Almonds are famous for their high levels of tocopherols (Vitamin E). This vitamin is essential in protecting and maintaining the lipid bilayer of cells in the entire body, including in the skin. The added protective benefit of fatty acids and polyphenols make almonds a popular functional food for skin health. A recent study by Rybak et al. (2021) compared almond supplementations to an energy-matched intervention for 24 weeks in a group of postmenopasual women. The results demonstrated that ‘average wrinkle severity was significantly decreased in the almond intervention group at week 16 and week 24 compared to baseline by 15% and 16%, respectively’. A decrease in pigment darkness by 20% was also observed in the almond group at week 16, which was maintained by week 24. Almonds reduce wrinkle severity and reduce pigmentation according to these results.

Almonds Relieve Brain Fatigue

86 overwieght and obese adults were randomised into two groups. One group was administered an almond-enriched diet and the other a nut-free control diet. In a 12-week randomised trial, consuming almonds at lunchtime was found to relieve the post-lunch decline in cognitive function and memory in the test group. The authors, Dhillon et al. (2017) noted that the beneficial effects of almond consumption could be due to their high fat and fibre content and low carbohydrate content. This makes almonds great for maintaining optimal mental acuity throughout the day. 

A porcelain bowl of almond meal

Almonds Improve Heart Rate Variability

The research on nut consumption is generally in favour of reducing cardiovascular disease risk. One novel area of research is on therapeutic interventions on heart rate variability (HRV). Stress can lower HRV and this is considered a risk factor for sudden cardiovascular events. While exercise is known to improve HRV, recent interest has shifted to foods and whether they have inherent HRV benefits. In a randomised controlled trial from 2020, a group of men and women were involved in a 6-week study, consuming either almonds or an energy-matched snack. The results showed that parasympathetic regulation (better relaxation) increased after almond consumption. This stress response and HRV improvement was measured during a mentally challenging activity by the participants. Almonds appear to improve heart rate stress and therefore can help reduce cardiovascular risk.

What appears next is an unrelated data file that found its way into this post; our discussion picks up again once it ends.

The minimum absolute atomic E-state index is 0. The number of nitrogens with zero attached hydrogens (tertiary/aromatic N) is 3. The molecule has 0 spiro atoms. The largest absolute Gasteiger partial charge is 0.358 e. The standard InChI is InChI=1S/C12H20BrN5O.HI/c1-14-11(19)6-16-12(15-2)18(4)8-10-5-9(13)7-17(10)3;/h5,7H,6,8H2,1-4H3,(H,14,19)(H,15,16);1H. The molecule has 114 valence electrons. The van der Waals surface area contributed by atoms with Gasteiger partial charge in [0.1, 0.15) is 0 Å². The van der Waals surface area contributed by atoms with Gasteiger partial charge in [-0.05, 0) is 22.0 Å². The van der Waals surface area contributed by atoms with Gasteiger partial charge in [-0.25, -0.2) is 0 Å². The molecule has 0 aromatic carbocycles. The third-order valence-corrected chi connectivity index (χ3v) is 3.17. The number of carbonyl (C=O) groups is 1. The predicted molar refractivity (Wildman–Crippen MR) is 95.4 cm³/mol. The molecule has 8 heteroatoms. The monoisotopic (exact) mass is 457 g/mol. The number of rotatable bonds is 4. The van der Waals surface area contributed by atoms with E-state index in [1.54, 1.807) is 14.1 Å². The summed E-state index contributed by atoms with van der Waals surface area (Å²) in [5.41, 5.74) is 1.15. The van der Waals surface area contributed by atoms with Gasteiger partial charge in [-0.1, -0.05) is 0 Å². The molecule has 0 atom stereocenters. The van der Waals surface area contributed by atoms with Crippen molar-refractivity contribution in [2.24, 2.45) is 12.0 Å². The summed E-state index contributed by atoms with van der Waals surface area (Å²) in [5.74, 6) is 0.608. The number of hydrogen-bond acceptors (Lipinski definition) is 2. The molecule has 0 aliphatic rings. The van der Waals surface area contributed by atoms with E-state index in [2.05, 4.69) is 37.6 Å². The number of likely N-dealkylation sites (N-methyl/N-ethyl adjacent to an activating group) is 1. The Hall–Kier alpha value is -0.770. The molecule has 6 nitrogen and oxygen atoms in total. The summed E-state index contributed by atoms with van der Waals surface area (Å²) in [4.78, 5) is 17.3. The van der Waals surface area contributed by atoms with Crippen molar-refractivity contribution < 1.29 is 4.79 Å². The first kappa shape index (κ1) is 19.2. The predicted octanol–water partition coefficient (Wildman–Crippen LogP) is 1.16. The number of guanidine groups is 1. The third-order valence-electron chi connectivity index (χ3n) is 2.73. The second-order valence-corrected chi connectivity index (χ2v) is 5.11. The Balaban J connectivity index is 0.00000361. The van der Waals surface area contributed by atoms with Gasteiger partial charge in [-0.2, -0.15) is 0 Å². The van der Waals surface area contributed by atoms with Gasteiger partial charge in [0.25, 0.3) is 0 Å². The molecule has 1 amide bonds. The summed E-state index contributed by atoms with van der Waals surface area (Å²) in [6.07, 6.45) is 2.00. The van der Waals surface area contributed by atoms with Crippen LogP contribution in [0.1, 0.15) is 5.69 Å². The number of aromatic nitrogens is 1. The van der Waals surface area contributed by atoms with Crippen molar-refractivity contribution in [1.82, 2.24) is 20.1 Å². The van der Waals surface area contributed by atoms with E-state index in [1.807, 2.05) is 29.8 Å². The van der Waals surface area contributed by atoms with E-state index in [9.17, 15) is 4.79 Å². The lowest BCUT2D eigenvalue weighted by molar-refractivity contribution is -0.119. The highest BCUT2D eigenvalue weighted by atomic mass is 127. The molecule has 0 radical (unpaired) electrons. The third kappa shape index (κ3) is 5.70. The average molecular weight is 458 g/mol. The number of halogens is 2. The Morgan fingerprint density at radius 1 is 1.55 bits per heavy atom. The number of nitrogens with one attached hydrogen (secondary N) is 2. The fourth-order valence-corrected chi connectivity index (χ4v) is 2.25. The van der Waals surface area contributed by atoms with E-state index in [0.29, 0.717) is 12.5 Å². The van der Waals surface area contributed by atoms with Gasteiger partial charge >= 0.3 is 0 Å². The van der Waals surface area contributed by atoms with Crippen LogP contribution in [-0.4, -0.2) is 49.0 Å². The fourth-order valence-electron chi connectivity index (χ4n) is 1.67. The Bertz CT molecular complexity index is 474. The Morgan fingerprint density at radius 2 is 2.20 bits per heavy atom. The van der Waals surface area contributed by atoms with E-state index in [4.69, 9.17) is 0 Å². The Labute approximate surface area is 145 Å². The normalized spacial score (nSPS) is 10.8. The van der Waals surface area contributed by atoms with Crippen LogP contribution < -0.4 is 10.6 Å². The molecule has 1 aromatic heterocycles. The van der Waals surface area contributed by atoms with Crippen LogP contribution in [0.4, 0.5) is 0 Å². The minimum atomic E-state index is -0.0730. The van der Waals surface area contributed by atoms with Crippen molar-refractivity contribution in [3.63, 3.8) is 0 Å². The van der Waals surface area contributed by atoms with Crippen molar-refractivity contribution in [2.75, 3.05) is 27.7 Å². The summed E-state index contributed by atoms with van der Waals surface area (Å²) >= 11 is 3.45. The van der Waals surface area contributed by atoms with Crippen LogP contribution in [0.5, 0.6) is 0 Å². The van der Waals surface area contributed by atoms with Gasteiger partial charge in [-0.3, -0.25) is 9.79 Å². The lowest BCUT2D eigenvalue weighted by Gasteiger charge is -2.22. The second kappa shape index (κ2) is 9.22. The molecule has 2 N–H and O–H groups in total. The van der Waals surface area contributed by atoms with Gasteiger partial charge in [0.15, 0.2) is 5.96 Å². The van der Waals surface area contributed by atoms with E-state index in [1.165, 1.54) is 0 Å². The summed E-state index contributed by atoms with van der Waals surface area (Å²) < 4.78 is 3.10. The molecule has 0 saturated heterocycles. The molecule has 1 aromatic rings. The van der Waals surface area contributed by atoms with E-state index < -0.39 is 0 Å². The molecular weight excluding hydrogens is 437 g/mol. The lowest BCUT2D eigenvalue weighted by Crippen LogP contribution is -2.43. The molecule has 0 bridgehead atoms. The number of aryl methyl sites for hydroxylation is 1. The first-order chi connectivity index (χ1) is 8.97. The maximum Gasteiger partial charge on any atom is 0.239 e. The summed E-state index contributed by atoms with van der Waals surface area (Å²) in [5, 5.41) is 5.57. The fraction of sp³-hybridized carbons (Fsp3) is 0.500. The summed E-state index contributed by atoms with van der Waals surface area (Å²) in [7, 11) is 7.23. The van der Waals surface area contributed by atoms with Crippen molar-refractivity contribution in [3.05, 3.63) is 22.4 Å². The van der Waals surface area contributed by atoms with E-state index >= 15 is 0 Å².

Another study published in The American Journal of Clinical Nutrition underscored the value of almonds on cardiovascular health. This 6-week randomised trial including over 100 participants evaluated the benefits of whole roasted almonds on heart vessel relaxation and cholesterol levels. The authors demonstrated that whole almonds consumed as snacks significantly improved endothelial function, improved parasympathetic regulation and lowered LDL cholesterol. 

Almonds Regulate Blood Glucose

One study reviewed a group of 137 participants who were randomised into groups. The notable test group consumed 43 g of almonds per day (roughly 2 handfuls) as a snack. Almonds in this group reduced blood glucose levels postprandially. Almonds are also a source of essential fatty acids and vitamin E, which are protective nutrients in cardiac health and diabetes. According to this and other research, almonds are beneficial in metabolic conditions, such as obesity and diabetes.

Almonds Curb Carb Cravings

A small group of female participants were included in a crossover study, which was published in the academic journal Nutrients in 2019. The researchers measured the effects of almonds as a mid-morning snack on appetite, satiety, and cravings. Hunger was reduced in the almond group, compared to a calorie matched alternative of crackers. Almonds also suppressed the desire for high-fat foods and demonstrated higher satiety compared to crackers. Almonds are useful in providing a feeling of fullness, while reducing the impulse for snacking on high carbohydrate foods. This means they are a favourable dietary choice for weight management.